All this talk of Frankie Edgar and rematches makes for a potentially uncomfortable situation brewing in Denver. What if Edgar wins a close fight over Benson Henderson this weekend at UFC 150? What if it’s an egregiously controversial decision, the kind that has Dana White fuming about the judging and Twitter exploding into a million little protests?
If it’s indistinguishably close in Edgar’s favor, will not Henderson have the same argument that Edgar did in requesting an automatic rematch?
Fair is fair is fair.
As absurd as the notion seems, it’s a legit question. Everybody knows that Edgar adjusts and adapts and comes on stronger in repetitions. In his recent history of rematches he’s always showed better the second time through. In trilogies, Edgar is 1-0 with a knockout of Gray Maynard (who never gets knocked out). Though he’s navigated his career as a bargain bin underdog, he brings it doubly in playbacks. He’s being slept on a little bit ahead of the Henderson sequel, too. Bendo’s too big, too athletic, too strong.
And you know what? Edgar’s right at home with that.
Before that late second round upkick at UFC 144, Edgar was very likely leading two rounds to none over Henderson. In the rarified altitude in Denver, where the championship rounds are being contested, it might be Edgar pushing the action at the end. He’s been training in Colorado Springs at around 6,000 feet for the last week to acclimate. That doesn’t hurt. If he pulls out a close fight, the UFC will be in a familiar situation with what’s right, and what’s right.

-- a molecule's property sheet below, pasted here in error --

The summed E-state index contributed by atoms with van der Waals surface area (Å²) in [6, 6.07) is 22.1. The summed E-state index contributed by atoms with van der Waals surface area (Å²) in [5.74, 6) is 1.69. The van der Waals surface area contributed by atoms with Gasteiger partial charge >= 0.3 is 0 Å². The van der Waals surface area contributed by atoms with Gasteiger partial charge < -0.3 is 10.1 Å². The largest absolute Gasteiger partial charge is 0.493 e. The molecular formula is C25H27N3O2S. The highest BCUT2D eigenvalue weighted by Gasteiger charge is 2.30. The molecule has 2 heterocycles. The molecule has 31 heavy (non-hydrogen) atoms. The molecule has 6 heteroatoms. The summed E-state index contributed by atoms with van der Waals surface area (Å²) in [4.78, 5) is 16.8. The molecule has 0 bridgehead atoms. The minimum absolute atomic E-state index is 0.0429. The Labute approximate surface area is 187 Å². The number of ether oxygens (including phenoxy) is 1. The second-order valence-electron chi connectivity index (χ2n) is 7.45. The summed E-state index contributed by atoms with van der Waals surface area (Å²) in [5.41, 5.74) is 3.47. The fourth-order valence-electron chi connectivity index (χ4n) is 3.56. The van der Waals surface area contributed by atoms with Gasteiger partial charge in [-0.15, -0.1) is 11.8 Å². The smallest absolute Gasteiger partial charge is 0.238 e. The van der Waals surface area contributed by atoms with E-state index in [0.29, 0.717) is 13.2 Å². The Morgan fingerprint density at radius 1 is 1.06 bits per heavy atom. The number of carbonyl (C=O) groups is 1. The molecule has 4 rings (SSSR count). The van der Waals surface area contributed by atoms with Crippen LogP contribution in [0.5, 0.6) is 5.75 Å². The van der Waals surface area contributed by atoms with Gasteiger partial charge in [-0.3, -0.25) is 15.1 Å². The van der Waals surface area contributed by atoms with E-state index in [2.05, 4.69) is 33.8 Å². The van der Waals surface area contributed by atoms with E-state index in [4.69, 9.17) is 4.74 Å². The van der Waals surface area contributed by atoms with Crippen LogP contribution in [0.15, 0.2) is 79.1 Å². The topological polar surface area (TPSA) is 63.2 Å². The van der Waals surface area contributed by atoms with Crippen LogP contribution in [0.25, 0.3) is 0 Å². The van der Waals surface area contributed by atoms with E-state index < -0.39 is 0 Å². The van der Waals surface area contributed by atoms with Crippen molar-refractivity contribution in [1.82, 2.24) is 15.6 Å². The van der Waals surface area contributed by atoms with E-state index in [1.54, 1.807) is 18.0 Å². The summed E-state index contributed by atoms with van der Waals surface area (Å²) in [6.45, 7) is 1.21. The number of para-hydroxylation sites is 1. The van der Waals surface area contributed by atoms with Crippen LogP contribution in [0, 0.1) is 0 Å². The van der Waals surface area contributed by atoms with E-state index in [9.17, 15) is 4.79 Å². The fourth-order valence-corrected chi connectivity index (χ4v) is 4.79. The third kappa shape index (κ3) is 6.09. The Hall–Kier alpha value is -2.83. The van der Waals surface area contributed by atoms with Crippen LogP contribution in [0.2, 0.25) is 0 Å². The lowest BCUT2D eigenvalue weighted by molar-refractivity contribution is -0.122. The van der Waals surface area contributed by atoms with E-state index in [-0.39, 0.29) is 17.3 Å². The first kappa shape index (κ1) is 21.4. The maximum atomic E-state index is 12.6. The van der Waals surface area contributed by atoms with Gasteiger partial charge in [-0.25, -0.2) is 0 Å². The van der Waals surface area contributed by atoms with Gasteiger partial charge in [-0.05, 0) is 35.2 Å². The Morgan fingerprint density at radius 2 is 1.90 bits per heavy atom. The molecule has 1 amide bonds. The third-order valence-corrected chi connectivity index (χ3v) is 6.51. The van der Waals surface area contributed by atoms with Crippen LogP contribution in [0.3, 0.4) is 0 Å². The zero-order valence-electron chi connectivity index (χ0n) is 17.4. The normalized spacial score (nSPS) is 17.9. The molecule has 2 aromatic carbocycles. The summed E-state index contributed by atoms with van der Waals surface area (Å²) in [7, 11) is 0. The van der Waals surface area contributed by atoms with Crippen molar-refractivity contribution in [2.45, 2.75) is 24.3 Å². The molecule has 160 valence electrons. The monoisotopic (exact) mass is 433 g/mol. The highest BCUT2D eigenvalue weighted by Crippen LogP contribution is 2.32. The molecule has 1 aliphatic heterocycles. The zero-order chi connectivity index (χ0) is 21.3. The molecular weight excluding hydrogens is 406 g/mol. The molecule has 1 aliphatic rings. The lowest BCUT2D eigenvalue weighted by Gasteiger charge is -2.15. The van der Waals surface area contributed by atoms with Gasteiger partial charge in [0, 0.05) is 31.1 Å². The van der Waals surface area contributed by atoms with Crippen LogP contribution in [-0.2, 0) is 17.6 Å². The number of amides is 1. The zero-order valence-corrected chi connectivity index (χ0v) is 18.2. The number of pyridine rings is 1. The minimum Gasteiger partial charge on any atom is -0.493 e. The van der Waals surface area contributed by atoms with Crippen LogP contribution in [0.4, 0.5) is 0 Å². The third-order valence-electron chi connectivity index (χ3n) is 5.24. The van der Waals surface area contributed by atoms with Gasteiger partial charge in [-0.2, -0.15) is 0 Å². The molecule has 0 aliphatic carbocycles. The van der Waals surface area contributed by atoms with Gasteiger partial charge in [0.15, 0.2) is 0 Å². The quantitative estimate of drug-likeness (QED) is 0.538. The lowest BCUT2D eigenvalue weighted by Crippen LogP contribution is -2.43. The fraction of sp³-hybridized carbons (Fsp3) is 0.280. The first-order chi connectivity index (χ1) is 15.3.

It sets up double standards, and it will force hands. It’s simply not ideal.
And we all know what Dana White would have to do -- he’d have to essentially snub his nose at Henderson, or else leave the lightweight division hijacked for another four months (at least). Worse, be upsetting Nate Diaz, who is in the on-deck circle waiting for the winner after beating Jim Miller, not to mention all the guys hovering just below -- guys like the winner of Donald Cerrone/Melvin Guillard and Anthony Pettis. Traffic must resume, or we need to strip Edgar of his nickname “The Answer,” and use something more apt.
Something like Frankie “The Series” Edgar. Or perhaps “The Monkey Wrench.”
The UFC doesn’t actively root for any situation, but here’s a hunch that life would be easier if Edgar were to drop out of the picture for a little while. As the world’s smallest lightweight, he’s an unlikely elephant in the room. If he loses, he can begin contemplating how to overcome Jose Aldo in the featherweight ranks. Aldo could use some new challenges, and Edgar/Aldo is fun to think about (even over the course of a series). Just about everybody's on board with that.
And White himself has been the ringleader for Edgar competing at 145 pounds. He’s said it on more than one occasion. An Edgar loss on Saturday night facilitates the move, and it opens up the 155-pound division for business again.
It’s Edgar’s job to ignore all of this and do what he does best, which is to win the fights people just assume he’ll lose. The UFC will obviously let the chips fall where they may, but if it’s Edgar, you can understand the hope being that it’s Edgar clean and emphatically.
Otherwise, things will get that much more complicated.